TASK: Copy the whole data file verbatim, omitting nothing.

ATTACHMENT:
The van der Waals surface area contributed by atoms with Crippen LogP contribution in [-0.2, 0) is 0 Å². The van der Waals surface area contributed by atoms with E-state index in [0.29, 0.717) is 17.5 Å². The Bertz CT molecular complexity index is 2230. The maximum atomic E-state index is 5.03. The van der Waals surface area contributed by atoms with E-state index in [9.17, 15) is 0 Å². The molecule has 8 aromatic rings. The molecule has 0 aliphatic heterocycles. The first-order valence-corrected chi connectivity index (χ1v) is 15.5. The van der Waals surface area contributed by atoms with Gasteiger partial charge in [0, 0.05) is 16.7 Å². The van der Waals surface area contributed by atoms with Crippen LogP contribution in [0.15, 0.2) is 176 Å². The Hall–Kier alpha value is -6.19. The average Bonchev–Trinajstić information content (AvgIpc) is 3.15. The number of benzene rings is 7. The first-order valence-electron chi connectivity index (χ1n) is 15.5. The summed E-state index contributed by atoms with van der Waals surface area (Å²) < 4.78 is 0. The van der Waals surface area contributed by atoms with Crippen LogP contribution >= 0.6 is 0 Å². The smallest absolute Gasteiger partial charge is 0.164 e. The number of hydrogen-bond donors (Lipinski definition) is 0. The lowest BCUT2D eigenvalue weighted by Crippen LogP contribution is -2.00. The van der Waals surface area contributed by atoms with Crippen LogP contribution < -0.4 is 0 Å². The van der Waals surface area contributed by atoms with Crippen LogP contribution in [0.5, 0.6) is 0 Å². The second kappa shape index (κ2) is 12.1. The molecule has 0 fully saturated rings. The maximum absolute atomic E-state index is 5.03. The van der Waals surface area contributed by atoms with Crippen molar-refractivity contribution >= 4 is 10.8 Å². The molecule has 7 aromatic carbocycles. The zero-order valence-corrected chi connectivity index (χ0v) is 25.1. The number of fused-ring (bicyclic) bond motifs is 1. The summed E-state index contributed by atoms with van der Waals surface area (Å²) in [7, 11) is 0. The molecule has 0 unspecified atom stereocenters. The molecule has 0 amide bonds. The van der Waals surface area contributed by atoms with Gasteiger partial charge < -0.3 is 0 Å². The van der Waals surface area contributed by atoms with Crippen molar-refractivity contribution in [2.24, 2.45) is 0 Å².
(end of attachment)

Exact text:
The van der Waals surface area contributed by atoms with Crippen LogP contribution in [-0.2, 0) is 0 Å². The van der Waals surface area contributed by atoms with E-state index in [0.29, 0.717) is 17.5 Å². The Bertz CT molecular complexity index is 2230. The maximum atomic E-state index is 5.03. The van der Waals surface area contributed by atoms with E-state index in [9.17, 15) is 0 Å². The molecule has 8 aromatic rings. The molecule has 0 aliphatic heterocycles. The first-order valence-corrected chi connectivity index (χ1v) is 15.5. The van der Waals surface area contributed by atoms with Gasteiger partial charge in [0, 0.05) is 16.7 Å². The van der Waals surface area contributed by atoms with Crippen LogP contribution in [0.15, 0.2) is 176 Å². The Hall–Kier alpha value is -6.19. The average Bonchev–Trinajstić information content (AvgIpc) is 3.15. The number of benzene rings is 7. The first-order valence-electron chi connectivity index (χ1n) is 15.5. The summed E-state index contributed by atoms with van der Waals surface area (Å²) < 4.78 is 0. The van der Waals surface area contributed by atoms with Crippen LogP contribution >= 0.6 is 0 Å². The smallest absolute Gasteiger partial charge is 0.164 e. The number of hydrogen-bond donors (Lipinski definition) is 0. The lowest BCUT2D eigenvalue weighted by Crippen LogP contribution is -2.00. The van der Waals surface area contributed by atoms with Crippen LogP contribution < -0.4 is 0 Å². The van der Waals surface area contributed by atoms with Crippen LogP contribution in [0.5, 0.6) is 0 Å². The second kappa shape index (κ2) is 12.1. The molecule has 0 fully saturated rings. The maximum absolute atomic E-state index is 5.03. The van der Waals surface area contributed by atoms with Crippen molar-refractivity contribution >= 4 is 10.8 Å². The molecule has 7 aromatic carbocycles. The zero-order valence-corrected chi connectivity index (χ0v) is 25.1. The number of fused-ring (bicyclic) bond motifs is 1. The summed E-state index contributed by atoms with van der Waals surface area (Å²) in [7, 11) is 0. The molecule has 0 unspecified atom stereocenters. The molecule has 0 amide bonds. The van der Waals surface area contributed by atoms with Gasteiger partial charge < -0.3 is 0 Å². The van der Waals surface area contributed by atoms with Crippen molar-refractivity contribution in [2.24, 2.45) is 0 Å².